You’re a mum of four (ye gods!) Do you find it tough to manage your career and your family, and do you have any tips for writing while parenting?

Absolutely not. I breeze through as a flawless parent and author – doesn’t everyone…?

HA!!!!!!!!!!

People talk about spinning plates – my life is like a Greek wedding. Every day is a mad, chaotic, shouting scramble of a disaster waiting to happen – and frequently is. I don’t find it tough – I find it nigh on impossible to find a balance. But my family and my writing are my two great loves. I have an incredibly supportive husband, I run my own business and I always have prosecco in the fridge – between those, somehow it happens. [Prosecco in the fridge is a genius move… I’m incorporating that one into my life, stat! SJOH]

What, for you, have been the best and worst parts of the publication journey? How do you stay balanced amid it all?

Firstly, I haven’t stayed balanced at all – and that has been the worst part. I was prepared for the graft – and wow, do you have to be – but the emotions… they have totally caught me out. The crippling self-doubt, the anxiety, the waiting – oh GOD, the waiting! – the uncertainty – none of this plays well with my personality.

But the best part? Everything else. I’ve always wanted to be a writer and now I am. How many people get to say that? I still can’t quite believe it myself.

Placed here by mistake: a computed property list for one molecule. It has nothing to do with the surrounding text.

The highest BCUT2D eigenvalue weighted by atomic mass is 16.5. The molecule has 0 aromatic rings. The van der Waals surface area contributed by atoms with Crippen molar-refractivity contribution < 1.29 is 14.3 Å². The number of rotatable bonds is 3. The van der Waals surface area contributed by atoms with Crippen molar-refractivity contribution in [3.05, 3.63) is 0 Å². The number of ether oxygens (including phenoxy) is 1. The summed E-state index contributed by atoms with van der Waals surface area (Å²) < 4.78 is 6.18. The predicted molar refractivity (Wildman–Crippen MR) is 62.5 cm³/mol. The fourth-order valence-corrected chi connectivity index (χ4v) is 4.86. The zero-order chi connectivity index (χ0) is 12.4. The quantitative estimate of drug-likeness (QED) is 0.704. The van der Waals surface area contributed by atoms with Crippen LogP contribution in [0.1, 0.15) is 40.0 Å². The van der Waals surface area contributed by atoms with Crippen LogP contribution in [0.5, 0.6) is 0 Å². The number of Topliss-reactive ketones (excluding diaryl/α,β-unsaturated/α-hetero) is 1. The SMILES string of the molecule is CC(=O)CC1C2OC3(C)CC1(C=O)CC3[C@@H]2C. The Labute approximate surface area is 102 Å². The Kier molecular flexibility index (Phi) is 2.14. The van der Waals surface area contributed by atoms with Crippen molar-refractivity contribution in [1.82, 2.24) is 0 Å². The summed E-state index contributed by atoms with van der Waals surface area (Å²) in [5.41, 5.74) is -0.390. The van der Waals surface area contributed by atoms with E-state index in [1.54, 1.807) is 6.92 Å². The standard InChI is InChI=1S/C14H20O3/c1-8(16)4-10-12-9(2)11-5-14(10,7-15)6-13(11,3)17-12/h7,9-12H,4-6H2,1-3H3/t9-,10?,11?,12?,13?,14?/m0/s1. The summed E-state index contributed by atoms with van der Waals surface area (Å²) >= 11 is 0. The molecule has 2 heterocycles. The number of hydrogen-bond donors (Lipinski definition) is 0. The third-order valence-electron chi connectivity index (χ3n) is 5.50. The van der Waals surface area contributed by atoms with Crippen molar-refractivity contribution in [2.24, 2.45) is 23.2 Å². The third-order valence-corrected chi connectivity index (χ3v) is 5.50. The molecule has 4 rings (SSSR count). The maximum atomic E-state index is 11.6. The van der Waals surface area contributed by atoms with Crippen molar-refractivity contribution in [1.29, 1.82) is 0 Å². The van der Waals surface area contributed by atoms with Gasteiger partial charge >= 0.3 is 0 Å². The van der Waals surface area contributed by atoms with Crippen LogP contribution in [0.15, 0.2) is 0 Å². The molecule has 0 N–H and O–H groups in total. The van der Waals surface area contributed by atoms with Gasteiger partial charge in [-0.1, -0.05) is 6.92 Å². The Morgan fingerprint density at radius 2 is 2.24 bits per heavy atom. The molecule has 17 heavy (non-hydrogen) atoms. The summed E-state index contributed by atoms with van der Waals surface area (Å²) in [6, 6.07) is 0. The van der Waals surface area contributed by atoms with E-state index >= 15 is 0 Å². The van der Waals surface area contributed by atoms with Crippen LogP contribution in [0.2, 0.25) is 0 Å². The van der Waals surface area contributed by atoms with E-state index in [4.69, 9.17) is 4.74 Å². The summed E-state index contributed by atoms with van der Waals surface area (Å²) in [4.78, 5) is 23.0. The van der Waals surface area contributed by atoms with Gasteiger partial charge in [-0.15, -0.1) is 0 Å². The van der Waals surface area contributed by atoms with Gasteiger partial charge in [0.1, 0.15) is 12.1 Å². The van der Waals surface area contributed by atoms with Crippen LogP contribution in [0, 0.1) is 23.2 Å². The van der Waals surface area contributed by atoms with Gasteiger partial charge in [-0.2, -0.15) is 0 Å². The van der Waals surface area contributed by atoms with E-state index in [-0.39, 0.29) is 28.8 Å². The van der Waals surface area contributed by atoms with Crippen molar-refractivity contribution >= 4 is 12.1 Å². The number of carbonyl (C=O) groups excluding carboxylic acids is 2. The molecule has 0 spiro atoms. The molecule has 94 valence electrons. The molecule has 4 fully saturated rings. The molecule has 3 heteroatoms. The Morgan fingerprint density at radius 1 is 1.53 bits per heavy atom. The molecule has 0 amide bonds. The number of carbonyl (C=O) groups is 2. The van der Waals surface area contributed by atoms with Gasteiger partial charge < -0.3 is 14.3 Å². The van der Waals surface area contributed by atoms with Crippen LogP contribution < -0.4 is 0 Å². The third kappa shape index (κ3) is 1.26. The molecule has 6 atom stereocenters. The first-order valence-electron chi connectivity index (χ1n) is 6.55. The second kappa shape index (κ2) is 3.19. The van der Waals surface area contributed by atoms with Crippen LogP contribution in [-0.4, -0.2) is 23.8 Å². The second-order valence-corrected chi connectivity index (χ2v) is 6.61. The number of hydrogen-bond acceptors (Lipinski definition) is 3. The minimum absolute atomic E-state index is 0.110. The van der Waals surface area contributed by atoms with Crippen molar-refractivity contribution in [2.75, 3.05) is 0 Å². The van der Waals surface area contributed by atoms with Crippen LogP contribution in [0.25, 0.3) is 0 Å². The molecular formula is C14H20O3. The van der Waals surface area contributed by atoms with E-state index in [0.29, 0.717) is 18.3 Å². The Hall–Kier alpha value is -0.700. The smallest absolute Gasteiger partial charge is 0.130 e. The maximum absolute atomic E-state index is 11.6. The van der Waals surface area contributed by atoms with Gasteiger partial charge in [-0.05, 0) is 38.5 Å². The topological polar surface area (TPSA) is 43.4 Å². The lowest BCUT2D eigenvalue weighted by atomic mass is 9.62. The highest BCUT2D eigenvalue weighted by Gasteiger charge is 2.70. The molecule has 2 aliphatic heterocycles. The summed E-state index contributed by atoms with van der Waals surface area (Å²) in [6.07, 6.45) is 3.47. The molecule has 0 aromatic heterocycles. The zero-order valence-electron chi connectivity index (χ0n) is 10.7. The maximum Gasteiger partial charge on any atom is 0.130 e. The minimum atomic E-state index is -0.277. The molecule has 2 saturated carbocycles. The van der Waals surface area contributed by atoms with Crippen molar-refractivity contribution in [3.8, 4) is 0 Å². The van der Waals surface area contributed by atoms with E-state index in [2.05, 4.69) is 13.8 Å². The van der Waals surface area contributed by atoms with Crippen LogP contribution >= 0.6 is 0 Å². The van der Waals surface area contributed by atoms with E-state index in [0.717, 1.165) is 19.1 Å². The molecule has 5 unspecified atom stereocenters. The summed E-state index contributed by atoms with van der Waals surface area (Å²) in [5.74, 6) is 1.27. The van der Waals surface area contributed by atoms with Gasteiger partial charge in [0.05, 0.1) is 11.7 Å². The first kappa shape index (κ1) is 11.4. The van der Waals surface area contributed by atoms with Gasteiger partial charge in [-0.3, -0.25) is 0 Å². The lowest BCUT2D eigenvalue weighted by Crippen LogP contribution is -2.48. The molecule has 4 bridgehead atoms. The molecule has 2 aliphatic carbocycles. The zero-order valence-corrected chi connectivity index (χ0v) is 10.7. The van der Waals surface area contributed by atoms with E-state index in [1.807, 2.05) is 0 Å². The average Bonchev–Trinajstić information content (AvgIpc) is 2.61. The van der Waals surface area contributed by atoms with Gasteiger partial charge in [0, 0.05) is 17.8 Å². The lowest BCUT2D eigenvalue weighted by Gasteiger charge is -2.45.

If you could be a goddess, what powers would you like?

Flushing the toilet from afar. My children leave our bathroom like a Turner Prize entry. [Well, if it works for Tracey Emin… SJOH]

What’s next on your agenda, writing-wise?

I’m just finishing Book 2 – Book 3 is due later this year and Book 4 next, so that should keep me quiet. I have two adult novels I am desperate to write and a series of kids’ picture books, as well as lots of scripts that are waiting for Mummy to come back. And my tax return. Better get onto that.

Ah, yes, taxes – the eternal leveller! Thank you so much, Maz, for these great answers to some intensely nosy questions. I can’t wait to get my hands on WHO LET THE GODS OUT; it publishes on February 2nd, 2017, and it is the first in a series of four novels about Elliot and his godly chums. You can find out more about Maz and her books on her website, or her publisher’s website, and you can (and should) follow her on Twitter, too.

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Mary Alice (Maz) Evans, author of WHO LET THE GODS OUT.